May 22, 2009

YOU WOULDN'T EXPECT A DARWINIST TO CARE ABOUT THE SCIENTIFIC METHOD...:

'Vengeance' Bites Back at Jared Diamond (Michael Balter, 5/14/09, Balter's Blog)

IN APRIL 2008, THE WELL-KNOWN biologist and author Jared Diamond penned a dramatic story in The New Yorker magazine, a violent tale of revenge and warfare in Papua New Guinea (PNG). Titled “Vengeance is Ours” and published under the banner “Annals of Anthropology,” the 8000-word article tells the story of a clan war organized by a young Papua New Guinean named Daniel Wemp to avenge the death of Wemp’s uncle, Soll. In Diamond’s telling, the war started in the 1990s over a pig digging up someone’s garden, went on for 3 years, and resulted in the deaths of 29 people. In the end, Diamond wrote, Wemp won: His primary target, a man Diamond referred to as “Isum,” had his spine cut by an arrow and was confined to a wheelchair. [...]

The affair has raised concerns among anthropologists familiar with PNG, who worry that the New Yorker’s “Annals of Anthropology” banner has tarnished the field’s reputation. Anthropologist Pauline Wiessner of the University of Utah in Salt Lake City, a leading expert on tribal warfare in PNG, thinks Diamond was naïve if he accepted Wemp’s stories at face value, because young men in PNG often exaggerate their tribal warfare exploits or make them up entirely. “I could have told him immediately that it was a tall tale, an embellished story. I hear lots of them but don’t publish them because they are not true.”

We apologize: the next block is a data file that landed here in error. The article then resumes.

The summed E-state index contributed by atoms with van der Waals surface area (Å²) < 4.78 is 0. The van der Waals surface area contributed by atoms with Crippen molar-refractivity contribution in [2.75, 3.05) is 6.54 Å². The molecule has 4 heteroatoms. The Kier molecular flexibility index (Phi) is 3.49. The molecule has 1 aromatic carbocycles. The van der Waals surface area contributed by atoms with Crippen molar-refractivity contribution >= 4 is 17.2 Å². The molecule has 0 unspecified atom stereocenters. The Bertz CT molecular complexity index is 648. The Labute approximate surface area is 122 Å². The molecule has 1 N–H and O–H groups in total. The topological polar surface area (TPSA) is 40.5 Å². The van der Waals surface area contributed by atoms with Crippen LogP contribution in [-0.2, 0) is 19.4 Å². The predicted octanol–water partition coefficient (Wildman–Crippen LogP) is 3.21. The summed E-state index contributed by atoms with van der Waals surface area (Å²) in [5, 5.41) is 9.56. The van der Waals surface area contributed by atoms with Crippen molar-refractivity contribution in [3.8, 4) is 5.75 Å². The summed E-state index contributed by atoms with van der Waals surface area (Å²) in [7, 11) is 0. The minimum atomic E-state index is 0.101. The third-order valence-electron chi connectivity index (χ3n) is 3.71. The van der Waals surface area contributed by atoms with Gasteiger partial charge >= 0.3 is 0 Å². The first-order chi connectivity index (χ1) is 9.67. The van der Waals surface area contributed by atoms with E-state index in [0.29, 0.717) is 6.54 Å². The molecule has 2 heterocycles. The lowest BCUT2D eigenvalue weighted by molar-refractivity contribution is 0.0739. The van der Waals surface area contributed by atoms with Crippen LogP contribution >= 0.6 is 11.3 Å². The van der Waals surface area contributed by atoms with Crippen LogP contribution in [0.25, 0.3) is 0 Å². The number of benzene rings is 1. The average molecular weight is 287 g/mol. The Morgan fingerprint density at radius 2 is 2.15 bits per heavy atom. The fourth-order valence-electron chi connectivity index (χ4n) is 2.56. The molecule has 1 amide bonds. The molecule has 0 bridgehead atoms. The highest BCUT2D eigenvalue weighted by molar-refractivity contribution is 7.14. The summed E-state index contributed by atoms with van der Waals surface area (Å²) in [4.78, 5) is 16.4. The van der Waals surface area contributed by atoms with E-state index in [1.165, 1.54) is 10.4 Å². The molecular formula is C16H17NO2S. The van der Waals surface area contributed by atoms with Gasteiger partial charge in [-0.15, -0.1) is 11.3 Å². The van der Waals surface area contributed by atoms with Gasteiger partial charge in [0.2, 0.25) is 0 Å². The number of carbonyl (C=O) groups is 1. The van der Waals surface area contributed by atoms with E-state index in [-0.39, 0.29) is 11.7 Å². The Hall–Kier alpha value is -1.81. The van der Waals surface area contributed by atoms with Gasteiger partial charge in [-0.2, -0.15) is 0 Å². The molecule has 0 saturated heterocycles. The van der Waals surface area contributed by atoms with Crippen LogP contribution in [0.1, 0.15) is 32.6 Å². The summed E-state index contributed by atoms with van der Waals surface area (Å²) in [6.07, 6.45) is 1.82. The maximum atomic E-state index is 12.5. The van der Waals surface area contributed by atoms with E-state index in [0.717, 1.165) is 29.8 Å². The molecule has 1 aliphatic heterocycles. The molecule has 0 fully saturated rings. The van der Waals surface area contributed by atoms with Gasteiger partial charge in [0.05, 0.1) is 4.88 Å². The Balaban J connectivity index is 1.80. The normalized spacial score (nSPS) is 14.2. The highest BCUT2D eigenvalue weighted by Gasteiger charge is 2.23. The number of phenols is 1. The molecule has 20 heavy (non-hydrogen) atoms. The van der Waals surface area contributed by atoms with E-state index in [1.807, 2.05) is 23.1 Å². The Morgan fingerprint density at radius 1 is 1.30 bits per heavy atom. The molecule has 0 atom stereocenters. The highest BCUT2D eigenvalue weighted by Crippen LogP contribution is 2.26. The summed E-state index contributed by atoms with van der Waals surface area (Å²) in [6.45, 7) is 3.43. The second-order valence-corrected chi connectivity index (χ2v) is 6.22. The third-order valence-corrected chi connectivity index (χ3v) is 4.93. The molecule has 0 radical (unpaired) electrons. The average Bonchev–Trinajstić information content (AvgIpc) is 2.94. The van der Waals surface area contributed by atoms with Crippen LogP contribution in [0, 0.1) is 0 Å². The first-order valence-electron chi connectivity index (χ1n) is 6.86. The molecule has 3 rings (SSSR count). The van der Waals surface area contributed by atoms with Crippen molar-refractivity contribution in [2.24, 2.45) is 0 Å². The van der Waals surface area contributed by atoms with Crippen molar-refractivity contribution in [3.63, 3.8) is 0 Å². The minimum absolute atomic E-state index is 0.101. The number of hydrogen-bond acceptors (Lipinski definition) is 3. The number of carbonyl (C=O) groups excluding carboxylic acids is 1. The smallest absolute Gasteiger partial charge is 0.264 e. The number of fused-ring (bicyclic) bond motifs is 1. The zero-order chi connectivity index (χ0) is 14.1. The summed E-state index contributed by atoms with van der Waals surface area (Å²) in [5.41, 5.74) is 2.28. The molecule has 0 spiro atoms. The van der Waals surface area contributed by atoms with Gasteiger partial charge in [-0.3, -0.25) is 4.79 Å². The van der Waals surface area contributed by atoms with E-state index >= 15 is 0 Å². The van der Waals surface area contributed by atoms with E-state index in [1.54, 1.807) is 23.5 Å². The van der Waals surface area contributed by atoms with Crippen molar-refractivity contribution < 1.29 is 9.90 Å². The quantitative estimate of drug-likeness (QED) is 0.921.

Diamond stands by his story, arguing that it was based on detailed notes that he took during a 2006 interview with Wemp as well as earlier conversations the two men had in 2001 when Wemp served as his driver in PNG. “The complaint has no merit at all,” Diamond told Science in an interview in his office at the University of California, Los Angeles, where he is a professor of geography. Diamond adds that he still considers Wemp’s original account to be the most reliable source for what happened.


...but there may be no piece of data with less evidentiary usefulness than a verbal account from a single participant.

Posted by Orrin Judd at May 22, 2009 9:09 AM
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